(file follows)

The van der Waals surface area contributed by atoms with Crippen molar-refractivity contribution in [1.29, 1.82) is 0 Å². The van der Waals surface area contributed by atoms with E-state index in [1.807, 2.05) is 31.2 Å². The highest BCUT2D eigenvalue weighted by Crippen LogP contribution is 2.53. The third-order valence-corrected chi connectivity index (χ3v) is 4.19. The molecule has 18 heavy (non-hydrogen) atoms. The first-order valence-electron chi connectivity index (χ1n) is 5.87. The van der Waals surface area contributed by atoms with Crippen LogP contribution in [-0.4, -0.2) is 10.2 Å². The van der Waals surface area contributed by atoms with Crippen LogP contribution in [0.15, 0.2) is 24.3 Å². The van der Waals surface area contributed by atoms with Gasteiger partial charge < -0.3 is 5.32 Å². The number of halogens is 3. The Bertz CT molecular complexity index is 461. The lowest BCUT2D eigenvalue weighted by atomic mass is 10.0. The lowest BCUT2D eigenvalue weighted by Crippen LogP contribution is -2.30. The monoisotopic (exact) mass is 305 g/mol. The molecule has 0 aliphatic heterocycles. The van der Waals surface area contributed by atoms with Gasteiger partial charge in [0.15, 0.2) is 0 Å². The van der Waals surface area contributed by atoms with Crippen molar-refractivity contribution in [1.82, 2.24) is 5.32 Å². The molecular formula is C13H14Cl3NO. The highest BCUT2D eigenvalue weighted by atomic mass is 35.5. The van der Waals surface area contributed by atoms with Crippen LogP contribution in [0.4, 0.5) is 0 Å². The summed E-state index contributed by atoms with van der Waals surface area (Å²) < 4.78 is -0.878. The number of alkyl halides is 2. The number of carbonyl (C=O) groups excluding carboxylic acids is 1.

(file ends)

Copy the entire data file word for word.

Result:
The van der Waals surface area contributed by atoms with Crippen molar-refractivity contribution in [1.29, 1.82) is 0 Å². The van der Waals surface area contributed by atoms with E-state index in [1.807, 2.05) is 31.2 Å². The highest BCUT2D eigenvalue weighted by Crippen LogP contribution is 2.53. The third-order valence-corrected chi connectivity index (χ3v) is 4.19. The molecule has 18 heavy (non-hydrogen) atoms. The first-order valence-electron chi connectivity index (χ1n) is 5.87. The van der Waals surface area contributed by atoms with Crippen LogP contribution in [-0.4, -0.2) is 10.2 Å². The van der Waals surface area contributed by atoms with Crippen LogP contribution in [0.15, 0.2) is 24.3 Å². The van der Waals surface area contributed by atoms with Gasteiger partial charge < -0.3 is 5.32 Å². The number of halogens is 3. The Bertz CT molecular complexity index is 461. The lowest BCUT2D eigenvalue weighted by atomic mass is 10.0. The lowest BCUT2D eigenvalue weighted by Crippen LogP contribution is -2.30. The monoisotopic (exact) mass is 305 g/mol. The molecule has 0 aliphatic heterocycles. The van der Waals surface area contributed by atoms with Gasteiger partial charge in [0.15, 0.2) is 0 Å². The van der Waals surface area contributed by atoms with Crippen molar-refractivity contribution in [1.82, 2.24) is 5.32 Å². The molecular formula is C13H14Cl3NO. The highest BCUT2D eigenvalue weighted by atomic mass is 35.5. The van der Waals surface area contributed by atoms with Crippen LogP contribution in [0.4, 0.5) is 0 Å². The summed E-state index contributed by atoms with van der Waals surface area (Å²) < 4.78 is -0.878. The number of alkyl halides is 2. The number of carbonyl (C=O) groups excluding carboxylic acids is 1.